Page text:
I’m less interested in the specific dramaturgical problems of Colman Domingo’s Dot as a play than I am in how it’s being received here at Humana.
This festival is a great place to eavesdrop. The aisles are wide, the lines out to the lobby are slow-moving, and once you’re in that lobby there are treats and coffee to dawdle over after many of the shows.
So I overhear that Dot is unorganized, too long, awkwardly structured and brings on a big new character very late in the game.
All of this is true enough, but mainly from the perspective, I think, of white suburban theater goers who know their ensemble dysfunctional family melodrama from sources like Humana or Steppenwolf or classic Wilder, O’Neil, etc.
Truth is, Dot is part of a rich, decades-old tradition of African-American stage dramas that have developed their own performancestors style. Direct addresses to the audience, repetitive routines, abrupt switches from comedy to tragedy, a sassy new character spouting one-liners just when you think the plot is winding down… That’s all de rigeur for this genre. Domingo’s main digression from the form is to add a couple of token white characters to broaden the play’s appeal.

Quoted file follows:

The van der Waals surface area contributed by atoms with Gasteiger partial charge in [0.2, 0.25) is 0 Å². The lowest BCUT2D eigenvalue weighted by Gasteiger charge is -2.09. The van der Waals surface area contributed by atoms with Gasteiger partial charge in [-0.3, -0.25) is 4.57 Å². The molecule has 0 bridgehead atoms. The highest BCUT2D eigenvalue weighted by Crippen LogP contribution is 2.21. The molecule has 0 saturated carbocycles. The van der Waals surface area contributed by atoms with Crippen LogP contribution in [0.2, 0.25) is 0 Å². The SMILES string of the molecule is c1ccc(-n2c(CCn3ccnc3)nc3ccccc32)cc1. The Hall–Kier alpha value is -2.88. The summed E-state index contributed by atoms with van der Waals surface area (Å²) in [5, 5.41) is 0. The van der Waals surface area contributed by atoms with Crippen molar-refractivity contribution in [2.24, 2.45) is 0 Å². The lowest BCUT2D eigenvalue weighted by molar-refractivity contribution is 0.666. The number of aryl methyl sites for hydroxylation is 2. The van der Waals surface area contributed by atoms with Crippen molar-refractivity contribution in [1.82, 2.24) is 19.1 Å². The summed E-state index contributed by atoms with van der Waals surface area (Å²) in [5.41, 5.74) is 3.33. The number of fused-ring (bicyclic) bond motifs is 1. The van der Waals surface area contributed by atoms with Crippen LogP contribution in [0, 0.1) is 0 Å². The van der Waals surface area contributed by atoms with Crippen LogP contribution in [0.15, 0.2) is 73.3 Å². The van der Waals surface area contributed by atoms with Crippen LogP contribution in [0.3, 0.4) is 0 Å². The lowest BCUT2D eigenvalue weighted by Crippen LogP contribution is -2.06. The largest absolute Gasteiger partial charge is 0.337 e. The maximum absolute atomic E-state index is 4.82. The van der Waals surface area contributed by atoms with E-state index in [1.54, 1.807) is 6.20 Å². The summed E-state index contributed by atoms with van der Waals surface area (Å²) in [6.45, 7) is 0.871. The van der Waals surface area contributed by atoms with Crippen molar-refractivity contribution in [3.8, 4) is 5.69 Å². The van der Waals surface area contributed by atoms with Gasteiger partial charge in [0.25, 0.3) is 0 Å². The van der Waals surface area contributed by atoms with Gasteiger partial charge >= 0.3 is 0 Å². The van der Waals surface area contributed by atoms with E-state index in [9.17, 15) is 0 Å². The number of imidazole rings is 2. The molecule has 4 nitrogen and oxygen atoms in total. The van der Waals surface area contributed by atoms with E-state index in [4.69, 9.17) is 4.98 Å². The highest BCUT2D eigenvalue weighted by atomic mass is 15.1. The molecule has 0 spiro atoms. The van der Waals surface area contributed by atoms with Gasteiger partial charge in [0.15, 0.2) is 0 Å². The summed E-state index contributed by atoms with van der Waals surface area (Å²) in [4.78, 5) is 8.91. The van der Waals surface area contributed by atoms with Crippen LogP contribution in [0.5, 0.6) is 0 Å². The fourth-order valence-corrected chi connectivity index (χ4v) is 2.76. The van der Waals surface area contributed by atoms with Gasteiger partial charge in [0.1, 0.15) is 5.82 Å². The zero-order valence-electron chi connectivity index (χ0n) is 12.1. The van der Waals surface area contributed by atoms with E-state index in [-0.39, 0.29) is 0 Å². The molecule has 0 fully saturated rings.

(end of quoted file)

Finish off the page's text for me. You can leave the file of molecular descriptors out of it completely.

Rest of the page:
A stronger point might be made that Dot is yet another overlong Humana drama about a family where everyone is too rude and self-absorbed to realize that their relatives have their own issues.
I didn’t particularly like Dot. I’ve seen things like it that are better: more focused, more lyrical, less self-aware. Dot has a long, unnecessary, self-serving diatribe about how black playwrights are given short shrift by the American regional theater network. Again, that may well be the case, but it would be delusional to think that Dot doesn’t have problems of its own making.